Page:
At its monthly meeting Tuesday, the Civilian Oversight Commission for the Los Angeles County Sheriff’s Department unanimously approved a motion recommending the sheriff turn over the Brady List of deputy misconduct to the panel.
At the meeting, there was also an update on the department’s compliance with the Prison Rape Elimination Act, or PREA.
Brady List of Deputy Misconduct
The L.A. County Sheriff’s Department created a Brady list of 300 deputies whose personnel files allegedly contain findings of serious misconduct that may impeach their credibility as prosecution witnesses at trial. The Commission unanimously approved the Resolution strongly recommending Sheriff Alex Villanueva (pictured above) should give the Brady list to the L.A County District Attorney’s Office.
“We want that list to be turned over to the District Attorney now so that wrongful convictions and Brady violations don’t occur, or at least we do everything we can within our power to stop them as soon as we can,” said Commissioner Sean Kennedy, Executive Director of Center for Juvenile Law & Policy at Loyola Law School and former federal public defender.
The resolution outlines that Brady violations are one of the leading causes of wrongful convictions and threaten the integrity of L.A. County’s criminal justice system. These violations also have resulted in the county paying many multi-million dollar settlements to exonerees in connection with their wrongful convictions.
“There are deputies on that list whose testimony is never going to be believed by a jury, it’s that serious, and that person should not be a deputy sheriff,” said Commissioner Robert Bonner, attorney and former U.S. Attorney and DEA Administrator. “This also goes to the state of the discipline system in the Sheriff’s Department as well.”
The legal battle over deputy misconduct began in November 2016, when the deputies’ union went to court to prevent then-Sheriff McDonnell from turning over the list of officer misconduct to the District Attorney. The Commission supported then-Sheriff McDonnell in this March 23, 2017 resolution. The Association for Los Angeles Deputy Sheriffs vs. Superior Court was argued on June 5, 2019, and the court’s opinion was published August 26, 2019.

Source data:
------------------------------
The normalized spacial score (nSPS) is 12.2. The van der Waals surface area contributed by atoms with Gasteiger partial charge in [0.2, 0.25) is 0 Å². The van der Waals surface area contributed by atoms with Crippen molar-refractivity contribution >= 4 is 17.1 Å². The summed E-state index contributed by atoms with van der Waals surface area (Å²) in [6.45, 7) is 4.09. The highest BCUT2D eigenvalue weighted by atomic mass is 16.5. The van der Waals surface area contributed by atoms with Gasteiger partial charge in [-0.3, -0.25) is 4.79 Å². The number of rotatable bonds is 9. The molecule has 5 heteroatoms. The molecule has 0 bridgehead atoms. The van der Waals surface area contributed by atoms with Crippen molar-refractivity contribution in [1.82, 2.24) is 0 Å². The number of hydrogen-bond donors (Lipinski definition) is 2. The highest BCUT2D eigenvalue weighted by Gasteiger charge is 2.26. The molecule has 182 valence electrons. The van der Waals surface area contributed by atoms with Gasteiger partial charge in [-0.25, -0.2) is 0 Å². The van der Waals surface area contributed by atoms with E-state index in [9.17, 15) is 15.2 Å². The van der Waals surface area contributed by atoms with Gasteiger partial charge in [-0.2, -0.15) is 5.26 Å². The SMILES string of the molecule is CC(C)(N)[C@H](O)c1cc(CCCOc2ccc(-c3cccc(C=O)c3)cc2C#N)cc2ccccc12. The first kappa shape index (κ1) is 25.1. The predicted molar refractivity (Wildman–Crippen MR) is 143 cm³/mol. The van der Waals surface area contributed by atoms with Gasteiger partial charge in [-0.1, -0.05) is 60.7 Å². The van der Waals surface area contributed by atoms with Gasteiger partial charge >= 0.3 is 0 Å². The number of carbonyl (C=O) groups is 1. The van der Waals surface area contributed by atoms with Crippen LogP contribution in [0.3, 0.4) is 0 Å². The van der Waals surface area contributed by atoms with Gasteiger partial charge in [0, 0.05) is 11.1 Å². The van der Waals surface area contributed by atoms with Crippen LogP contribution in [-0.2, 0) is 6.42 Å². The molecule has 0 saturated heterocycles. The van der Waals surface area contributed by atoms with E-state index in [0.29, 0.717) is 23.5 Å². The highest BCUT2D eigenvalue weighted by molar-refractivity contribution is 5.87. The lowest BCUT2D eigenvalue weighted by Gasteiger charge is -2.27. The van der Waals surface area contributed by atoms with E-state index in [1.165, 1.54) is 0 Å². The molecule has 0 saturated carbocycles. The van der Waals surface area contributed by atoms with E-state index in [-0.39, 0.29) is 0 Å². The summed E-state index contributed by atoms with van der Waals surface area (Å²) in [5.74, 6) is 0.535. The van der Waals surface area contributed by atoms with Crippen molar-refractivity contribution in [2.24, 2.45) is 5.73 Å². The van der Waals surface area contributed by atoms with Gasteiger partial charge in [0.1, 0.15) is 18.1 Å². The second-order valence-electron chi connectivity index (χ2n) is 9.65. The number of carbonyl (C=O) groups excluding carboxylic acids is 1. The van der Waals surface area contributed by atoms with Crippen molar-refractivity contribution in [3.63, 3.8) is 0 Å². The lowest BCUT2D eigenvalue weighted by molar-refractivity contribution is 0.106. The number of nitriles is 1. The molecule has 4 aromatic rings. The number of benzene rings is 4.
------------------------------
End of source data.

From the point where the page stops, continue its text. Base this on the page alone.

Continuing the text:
“Law enforcement personnel are required to share Brady material with the prosecution,” wrote Chief Justice Cantil-Sakauye for the entire court. “The harder it is for the prosecution to access the material, the greater the need for the deputies to produce it.”
Compliance with the Prison Rape Elimination Act (PREA)
Representatives from the PREA Implementation Team provided an update on compliance efforts. Deputy County Counsel Tyson B. Nelson explained that PREA is a federal law mandating zero tolerance of sexual abuse and harassment while incarcerated.
The Department of Justice issued PREA Standards in 2012, and the Sheriff directed that the Century Regional Detention Facility be audit-ready by December 2019. Nelson reviewed the standards that impact the Sheriff’s Department and explained of the 199 provisions specific to CRDF; 104 are audit-ready, 74 are in-progress and 21 are non-compliant.
Assistant Division Director Karen S. Dalton, Sheriff’s Department PREA Coordinator, provided an overview of the complexities of PREA standards departmentwide, which include items such as hiring and promotion practices, investigations at the administrative and criminal level and contract language, data collection and retention.
“Thank you [to the PREA Implementation Team] for your amazing dedication to creating a sexually safe environment and facilities,” said Patti Giggans, L.A. County Civilian Oversight Commission Chair and Executive Director of Peace Over Violence. “I also want to extend to our appreciation to Sheriff Villanueva on his support for all these efforts that are continuing,”
To view the full PREA presentation, click here.
To listen to the audio recording of the full meeting, click here.